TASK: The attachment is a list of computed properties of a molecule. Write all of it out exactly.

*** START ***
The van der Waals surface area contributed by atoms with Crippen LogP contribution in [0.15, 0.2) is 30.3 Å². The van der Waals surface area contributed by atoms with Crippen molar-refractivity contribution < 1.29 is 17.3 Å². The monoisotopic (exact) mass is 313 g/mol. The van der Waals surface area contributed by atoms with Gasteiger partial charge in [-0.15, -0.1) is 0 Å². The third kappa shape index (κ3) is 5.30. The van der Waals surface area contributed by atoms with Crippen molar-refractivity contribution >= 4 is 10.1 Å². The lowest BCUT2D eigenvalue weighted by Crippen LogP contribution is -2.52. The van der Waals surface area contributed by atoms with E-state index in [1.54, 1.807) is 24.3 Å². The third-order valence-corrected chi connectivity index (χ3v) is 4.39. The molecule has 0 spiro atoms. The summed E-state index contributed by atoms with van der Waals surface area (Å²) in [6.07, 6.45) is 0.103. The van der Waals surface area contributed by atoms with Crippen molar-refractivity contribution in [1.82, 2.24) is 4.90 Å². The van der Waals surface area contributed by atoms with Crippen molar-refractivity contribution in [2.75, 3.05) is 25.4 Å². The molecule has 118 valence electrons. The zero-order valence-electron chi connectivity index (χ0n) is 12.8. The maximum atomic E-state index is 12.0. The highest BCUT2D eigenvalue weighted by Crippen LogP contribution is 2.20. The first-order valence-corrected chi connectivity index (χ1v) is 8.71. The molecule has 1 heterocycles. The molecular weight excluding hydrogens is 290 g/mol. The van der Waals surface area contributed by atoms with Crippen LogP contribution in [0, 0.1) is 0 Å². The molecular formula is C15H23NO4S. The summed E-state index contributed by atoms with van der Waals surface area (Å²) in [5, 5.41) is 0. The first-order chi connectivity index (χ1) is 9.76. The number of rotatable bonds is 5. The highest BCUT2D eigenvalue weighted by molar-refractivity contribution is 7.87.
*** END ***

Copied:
The van der Waals surface area contributed by atoms with Crippen LogP contribution in [0.15, 0.2) is 30.3 Å². The van der Waals surface area contributed by atoms with Crippen molar-refractivity contribution < 1.29 is 17.3 Å². The monoisotopic (exact) mass is 313 g/mol. The van der Waals surface area contributed by atoms with Gasteiger partial charge in [-0.15, -0.1) is 0 Å². The third kappa shape index (κ3) is 5.30. The van der Waals surface area contributed by atoms with Crippen molar-refractivity contribution >= 4 is 10.1 Å². The lowest BCUT2D eigenvalue weighted by Crippen LogP contribution is -2.52. The van der Waals surface area contributed by atoms with E-state index in [1.54, 1.807) is 24.3 Å². The third-order valence-corrected chi connectivity index (χ3v) is 4.39. The molecule has 0 spiro atoms. The summed E-state index contributed by atoms with van der Waals surface area (Å²) in [6.07, 6.45) is 0.103. The van der Waals surface area contributed by atoms with Crippen molar-refractivity contribution in [1.82, 2.24) is 4.90 Å². The van der Waals surface area contributed by atoms with Crippen molar-refractivity contribution in [2.75, 3.05) is 25.4 Å². The molecule has 118 valence electrons. The zero-order valence-electron chi connectivity index (χ0n) is 12.8. The maximum atomic E-state index is 12.0. The highest BCUT2D eigenvalue weighted by Crippen LogP contribution is 2.20. The first-order valence-corrected chi connectivity index (χ1v) is 8.71. The molecule has 1 heterocycles. The molecular weight excluding hydrogens is 290 g/mol. The van der Waals surface area contributed by atoms with Crippen LogP contribution in [0, 0.1) is 0 Å². The molecular formula is C15H23NO4S. The summed E-state index contributed by atoms with van der Waals surface area (Å²) in [5, 5.41) is 0. The first-order chi connectivity index (χ1) is 9.76. The number of rotatable bonds is 5. The highest BCUT2D eigenvalue weighted by molar-refractivity contribution is 7.87.